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Energy Category Sees Sales Surge


Consumers are still looking for products that give them an energy boost, but they‘re shifting toward more natural products and new delivery systems.

The Hartman Group’s “Health and Wellness 2015” report found that while six in 10 consumers said “having enough energy for an active lifestyle” was important to meeting their wellness aspirations and goals, almost a third of consumers viewed their energy levels as urgently needing improvement. That energy deficit means the market for energy supplements has a huge upside, particularly for products offering shoppers something new and different.

IRI data shows that the market for energy powders and shots is still strong, with dollar sales for energy drink mixes across all outlets for the 52 weeks ending March 20, 2016, up more than 10 percent and dollar sales of energy shots up nearly 3 percent. Category leader Living Essentials, which makes the 5-hour Energy brand, has a whopping 91 percent of category sales and dollar sales gains of nearly 3 percent for the period.

Farmington Hills, Mich.-based Living Essentials keeps the brand interesting with new flavors and formulations. This May, 5-hour Energy launched a limited edition extra-strength cherry flavor backed by a cause-related marketing campaign. The company will donate 5 cents from the sale of every specially marked red-white-and-blue bottle of Extra Strength Cherry flavor 5-hour Energy to the Special Operations Warrior Foundation (SOWF), a top-rated nonprofit organization that ensures funding for a full college education for the surviving sons and daughters of fallen military special operations forces who lose their lives in the line of duty.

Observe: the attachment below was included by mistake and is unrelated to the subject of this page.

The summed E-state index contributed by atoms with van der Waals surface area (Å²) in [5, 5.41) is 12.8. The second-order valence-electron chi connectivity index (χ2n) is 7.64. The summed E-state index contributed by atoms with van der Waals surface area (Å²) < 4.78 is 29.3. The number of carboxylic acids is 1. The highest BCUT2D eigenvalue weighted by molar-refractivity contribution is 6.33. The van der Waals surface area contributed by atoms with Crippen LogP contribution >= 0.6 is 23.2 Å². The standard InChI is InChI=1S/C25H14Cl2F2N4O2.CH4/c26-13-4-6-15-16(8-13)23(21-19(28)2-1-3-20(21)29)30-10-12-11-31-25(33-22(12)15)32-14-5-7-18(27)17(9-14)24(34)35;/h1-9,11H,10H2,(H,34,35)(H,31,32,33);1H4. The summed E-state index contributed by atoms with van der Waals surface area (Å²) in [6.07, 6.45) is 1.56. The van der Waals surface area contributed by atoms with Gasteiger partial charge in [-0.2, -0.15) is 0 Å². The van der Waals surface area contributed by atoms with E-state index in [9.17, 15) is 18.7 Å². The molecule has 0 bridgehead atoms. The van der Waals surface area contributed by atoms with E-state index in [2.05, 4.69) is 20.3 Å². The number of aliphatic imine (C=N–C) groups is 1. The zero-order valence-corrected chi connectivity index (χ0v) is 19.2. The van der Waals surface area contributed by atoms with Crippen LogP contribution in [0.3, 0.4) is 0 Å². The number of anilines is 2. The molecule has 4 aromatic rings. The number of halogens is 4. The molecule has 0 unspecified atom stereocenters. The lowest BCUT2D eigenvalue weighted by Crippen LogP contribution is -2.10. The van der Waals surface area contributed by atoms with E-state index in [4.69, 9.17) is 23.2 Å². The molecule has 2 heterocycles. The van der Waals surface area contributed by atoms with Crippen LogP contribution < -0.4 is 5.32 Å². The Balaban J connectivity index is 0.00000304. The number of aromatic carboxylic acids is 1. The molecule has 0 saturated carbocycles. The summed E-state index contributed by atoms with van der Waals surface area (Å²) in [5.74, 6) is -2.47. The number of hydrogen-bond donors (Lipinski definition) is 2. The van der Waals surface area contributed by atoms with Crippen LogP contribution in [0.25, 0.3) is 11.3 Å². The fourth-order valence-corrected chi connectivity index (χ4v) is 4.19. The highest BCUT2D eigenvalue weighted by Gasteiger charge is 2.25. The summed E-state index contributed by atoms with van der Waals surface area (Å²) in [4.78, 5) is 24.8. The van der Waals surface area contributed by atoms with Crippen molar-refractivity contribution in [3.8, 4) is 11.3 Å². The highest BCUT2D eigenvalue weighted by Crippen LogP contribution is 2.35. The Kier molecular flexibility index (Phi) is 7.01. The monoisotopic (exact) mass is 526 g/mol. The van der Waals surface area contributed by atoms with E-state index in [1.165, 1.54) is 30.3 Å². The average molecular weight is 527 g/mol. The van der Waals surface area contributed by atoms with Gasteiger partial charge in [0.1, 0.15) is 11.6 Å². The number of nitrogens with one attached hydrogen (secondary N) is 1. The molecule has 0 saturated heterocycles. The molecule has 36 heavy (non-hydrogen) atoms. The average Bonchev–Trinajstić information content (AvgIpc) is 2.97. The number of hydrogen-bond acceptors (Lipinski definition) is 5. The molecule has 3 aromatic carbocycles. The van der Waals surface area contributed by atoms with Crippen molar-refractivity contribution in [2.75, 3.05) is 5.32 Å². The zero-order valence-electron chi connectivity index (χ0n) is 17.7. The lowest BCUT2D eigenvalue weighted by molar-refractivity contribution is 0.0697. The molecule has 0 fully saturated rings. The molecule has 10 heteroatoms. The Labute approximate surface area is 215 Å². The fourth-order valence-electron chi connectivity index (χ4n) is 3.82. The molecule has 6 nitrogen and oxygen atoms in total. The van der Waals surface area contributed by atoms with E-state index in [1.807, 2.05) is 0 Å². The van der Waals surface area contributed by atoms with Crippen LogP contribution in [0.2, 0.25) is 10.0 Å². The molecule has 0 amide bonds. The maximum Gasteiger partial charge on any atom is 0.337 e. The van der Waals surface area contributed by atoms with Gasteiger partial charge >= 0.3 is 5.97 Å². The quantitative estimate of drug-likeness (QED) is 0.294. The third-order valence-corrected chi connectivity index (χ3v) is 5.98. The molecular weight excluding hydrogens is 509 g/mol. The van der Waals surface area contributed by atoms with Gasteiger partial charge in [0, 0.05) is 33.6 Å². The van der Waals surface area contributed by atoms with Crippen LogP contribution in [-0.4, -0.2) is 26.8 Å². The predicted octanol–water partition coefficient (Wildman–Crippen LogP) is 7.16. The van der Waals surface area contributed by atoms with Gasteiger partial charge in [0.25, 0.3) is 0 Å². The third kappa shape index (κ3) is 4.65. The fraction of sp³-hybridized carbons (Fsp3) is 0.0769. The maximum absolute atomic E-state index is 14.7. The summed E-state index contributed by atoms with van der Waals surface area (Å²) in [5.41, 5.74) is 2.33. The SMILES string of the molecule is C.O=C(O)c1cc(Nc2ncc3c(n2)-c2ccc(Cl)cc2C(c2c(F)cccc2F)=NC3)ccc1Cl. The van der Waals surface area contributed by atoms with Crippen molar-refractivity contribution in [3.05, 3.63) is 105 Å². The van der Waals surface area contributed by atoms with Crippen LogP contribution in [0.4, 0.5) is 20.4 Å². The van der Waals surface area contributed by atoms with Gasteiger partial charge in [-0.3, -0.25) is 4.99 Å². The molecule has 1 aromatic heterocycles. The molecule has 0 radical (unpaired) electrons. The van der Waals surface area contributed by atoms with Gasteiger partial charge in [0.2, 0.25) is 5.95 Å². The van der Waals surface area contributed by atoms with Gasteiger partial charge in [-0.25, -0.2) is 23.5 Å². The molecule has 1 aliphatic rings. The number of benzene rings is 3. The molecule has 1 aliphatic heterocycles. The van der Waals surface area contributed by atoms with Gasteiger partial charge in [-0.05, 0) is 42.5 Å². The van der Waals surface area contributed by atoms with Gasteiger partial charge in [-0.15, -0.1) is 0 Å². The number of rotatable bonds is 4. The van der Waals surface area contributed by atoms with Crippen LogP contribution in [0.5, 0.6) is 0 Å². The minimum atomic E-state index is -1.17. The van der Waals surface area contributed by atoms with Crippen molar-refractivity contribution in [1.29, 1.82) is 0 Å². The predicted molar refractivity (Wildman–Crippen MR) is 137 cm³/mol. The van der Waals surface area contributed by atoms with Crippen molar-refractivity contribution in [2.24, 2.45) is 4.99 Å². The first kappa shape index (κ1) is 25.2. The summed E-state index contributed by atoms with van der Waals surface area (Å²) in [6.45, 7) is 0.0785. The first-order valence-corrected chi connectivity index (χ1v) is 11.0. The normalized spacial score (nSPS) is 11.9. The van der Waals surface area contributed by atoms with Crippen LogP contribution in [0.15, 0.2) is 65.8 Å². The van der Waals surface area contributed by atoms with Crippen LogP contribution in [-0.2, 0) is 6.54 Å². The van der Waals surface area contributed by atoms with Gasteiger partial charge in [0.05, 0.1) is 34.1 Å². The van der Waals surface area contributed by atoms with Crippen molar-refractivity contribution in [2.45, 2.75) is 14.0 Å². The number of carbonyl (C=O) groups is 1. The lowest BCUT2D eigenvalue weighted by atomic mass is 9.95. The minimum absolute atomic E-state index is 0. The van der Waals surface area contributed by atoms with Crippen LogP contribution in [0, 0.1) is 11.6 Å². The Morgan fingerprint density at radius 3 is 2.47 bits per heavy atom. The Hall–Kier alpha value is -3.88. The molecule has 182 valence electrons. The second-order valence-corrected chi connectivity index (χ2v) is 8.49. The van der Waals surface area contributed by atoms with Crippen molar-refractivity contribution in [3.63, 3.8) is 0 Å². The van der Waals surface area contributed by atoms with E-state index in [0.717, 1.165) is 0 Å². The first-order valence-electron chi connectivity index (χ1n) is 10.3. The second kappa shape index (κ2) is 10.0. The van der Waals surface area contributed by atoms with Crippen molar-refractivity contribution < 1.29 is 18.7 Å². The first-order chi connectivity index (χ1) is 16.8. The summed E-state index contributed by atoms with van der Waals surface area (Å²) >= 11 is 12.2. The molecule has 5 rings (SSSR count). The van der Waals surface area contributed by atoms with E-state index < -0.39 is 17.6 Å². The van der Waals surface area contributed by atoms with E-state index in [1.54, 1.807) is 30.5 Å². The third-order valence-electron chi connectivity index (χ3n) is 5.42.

While 5-hour Energy dominates the category, a closer look reveals that newer delivery systems are growing the category beyond traditional shots and mixes to include gummy products and lozenges. Energy bars are also an area for growth.

Honey Do

SPINS data for the 52 weeks ending March 20, 2016, shows energy gummies up nearly 60 percent, lozenges up 58 percent and powders up nearly 40 percent. “Our energy chews are growing significantly,” affirms Jennifer Shea, director of marketing at Honey Stinger, a Steamboat Springs, Colo.-based manufacturer of natural sports nutrition products. The company entered the market with two flavors of honey-based naturally caffeinated chews, and has expanded its offering to include seven flavors and three kinds of protein chews.

“The grocery channel is seeing double-digit growth from new and emerging brands,” adds Shea. “Legacy brands are sharing shelf space with newcomers that have a more natural positioning, healthy positioning. Newer products stress a sustained energy approach and, in a nod to the sports nutrition category, are as likely to be called ‘fuel’ as energy products.”

According to Shea, Honey Stinger’s items debuted in vitamin shops and biking specialty stores. “We’ve started with our honey-based gel energy products, and growth has been great,” she says. “Since we rolled out to more mass retail, we’ve seen an overall movement away from synthetic ingredients toward more whole ingredients and more natural sources of energy.”

Designed to be used before, during and after activity as an energy boost, Honey Stinger energy chews, gels and bars are positioned as sustained-energy products rather than as stimulants. Honey Stinger’s chews are carried by select Harris Teeter stores, where they’re merchandised on clip strips near the register. “The products are pegged and are easy to add into the front-register mix,” says Shea, noting that the company is working on a new wire counter rack that can be used at checkout to take advantage of the impulse nature of the category. Whole Foods Market has sampled the product in stores and will partner with the company on a promotional program this spring.